Not only has the rise of a larger category of “relational theology” marginalized feminism and womanism, it has removed the critical element, the hermeneutic of suspicion, from the theological task. The introduction to Relational Theology: A Contemporary Introduction begins with a synopsis of biblical narrative that is indistinguishable from an Evangelical one. The intertwined critiques of patriarchy and anti-Semitism by Rosemary Ruether, Carol Christ, Carter Heyward, and Elisabeth Schüssler Fiorenza disappear in the absorption of “relational theology” into a Christian normalcy that bypasses the reality of inter-religious violence and colonial legacies. The Open and Relational Theology Group lists the following general assertions:
“Theology involves speculation about who God truly is and what God really does:
God’s primary characteristic is love
Creatures — at least humans — are genuinely free to make choices
God experiences others in some way analogous to how creatures experience others
Both creatures and God are relational beings, which means that both God and creatures are affected by others in give-and-take relationships
God experience changes, yet God’s nature or essence remains the same
Creatures are called to act in ways that please God and make the world a better place
The future is open — it is not predetermined by God
God’s expectations about the future are often partly dependent upon creaturely actions”
It is entirely possible to write theology according to these general principles without thinking about the significance of horrific events unleashed by kyriarchal forces. It is hard to see how one could begin with such innocuous principles and get to a religious vision that could genuinely subvert anything. In contrast, feminist relational theologians came to understand “relation” as key because of a keen understanding of power imbalances. Rita Nakashima Brock’s Journeys by Heart: A Christology of Erotic Power opens with a vivid analysis of the pervasiveness of child abuse. Carter Heyward’s The Redemption of God: A Theology of Mutual Relation opens with diary entries attesting to the alienation arising from a theology affirming transcendence and probed the work of Elie Wiesel as an example of non-relation. By questioning the very nature of power through an analysis of African-American literature, Sharon Welch’s A Feminist Ethic of Risk moved forward to a thoroughly relational understanding of divinity, critiquing Heyward’s formulation “ground of relation” as still too tied to an understanding of divinity as entity, opting for an understanding of God as adjective, not noun.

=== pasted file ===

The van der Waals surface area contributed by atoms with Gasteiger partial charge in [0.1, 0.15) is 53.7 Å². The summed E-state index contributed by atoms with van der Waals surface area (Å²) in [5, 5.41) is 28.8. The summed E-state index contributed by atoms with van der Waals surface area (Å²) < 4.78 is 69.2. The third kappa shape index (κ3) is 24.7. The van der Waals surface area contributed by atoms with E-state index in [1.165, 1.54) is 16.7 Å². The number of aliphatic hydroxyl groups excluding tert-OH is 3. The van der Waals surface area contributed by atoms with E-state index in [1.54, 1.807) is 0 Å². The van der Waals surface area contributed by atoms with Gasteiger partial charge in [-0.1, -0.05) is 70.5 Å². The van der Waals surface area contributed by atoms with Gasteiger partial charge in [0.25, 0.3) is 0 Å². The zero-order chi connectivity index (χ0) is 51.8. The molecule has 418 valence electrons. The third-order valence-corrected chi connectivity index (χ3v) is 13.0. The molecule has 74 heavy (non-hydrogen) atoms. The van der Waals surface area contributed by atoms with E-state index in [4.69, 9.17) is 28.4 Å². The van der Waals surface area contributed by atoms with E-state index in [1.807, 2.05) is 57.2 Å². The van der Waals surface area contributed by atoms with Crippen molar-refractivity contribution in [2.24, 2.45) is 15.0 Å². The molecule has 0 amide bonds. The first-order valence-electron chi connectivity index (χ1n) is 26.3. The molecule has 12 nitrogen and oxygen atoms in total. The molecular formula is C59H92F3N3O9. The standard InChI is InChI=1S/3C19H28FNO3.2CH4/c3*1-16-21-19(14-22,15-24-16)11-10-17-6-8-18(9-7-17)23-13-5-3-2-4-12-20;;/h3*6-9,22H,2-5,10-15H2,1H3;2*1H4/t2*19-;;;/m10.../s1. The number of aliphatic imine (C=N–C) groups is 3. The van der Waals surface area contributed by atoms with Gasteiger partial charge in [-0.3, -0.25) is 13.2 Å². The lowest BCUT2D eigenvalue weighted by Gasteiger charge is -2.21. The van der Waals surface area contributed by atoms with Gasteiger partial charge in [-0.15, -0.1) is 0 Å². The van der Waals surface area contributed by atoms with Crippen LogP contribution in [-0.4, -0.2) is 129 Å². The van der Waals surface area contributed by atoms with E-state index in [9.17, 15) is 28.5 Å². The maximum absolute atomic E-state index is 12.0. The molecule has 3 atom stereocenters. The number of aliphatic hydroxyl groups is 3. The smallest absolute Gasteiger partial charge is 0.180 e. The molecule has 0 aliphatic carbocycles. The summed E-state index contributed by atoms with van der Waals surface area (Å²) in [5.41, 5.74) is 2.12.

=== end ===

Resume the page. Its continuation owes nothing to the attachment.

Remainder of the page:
The radicality of Heyward’s and Welch’s theological proposals points to a tension within feminist relational approaches: the extent to which some form of theism can be recuperated. Heyward began her theological journey with a deep interest in the Death of God movement and Welch asserts that the God of classical theism is irrational and unworthy of worship. On the other hand, Catherine Keller, Rita Nakashima Brock, Monica Coleman, and, in her most recent work, Carol Christ, ground their theologies in a process metaphysics that affirms panentheism. In many of the newer relational theologies, however, “relation” is simply a way to paint a “kinder, gentler” theism (younger readers may not remember the first president Bush’s use of the phrase to paint over the continued brutality of Reagan’s policies in his presidency). Where Heyward asserts that “God is our power in mutual relation” – not a being that exists independently of the relational matrix – the newer relational theologians often sneak a God who exists independently of the world back into the equation.
Relational theology was a way I positioned myself as a theologian. With the cooptation of relational theology’s radical beginnings by a bland search to make God nice, I’ll have to find another vocabulary – or fight harder to get the critical element back in.
Dirk von der Horst is a visiting scholar at Graduate Theological Union. He earned his doctorate from Claremont Graduate University in Theology, Ethics, and Culture. He is the co-editor of Voices of Feminist Liberation: Writings in Celebration of Rosemary Radford Ruether (Equinox Publishing, 2012). Dirk can be followed on Twitter @dirkvonderhorst.
Categories: Feminist Theology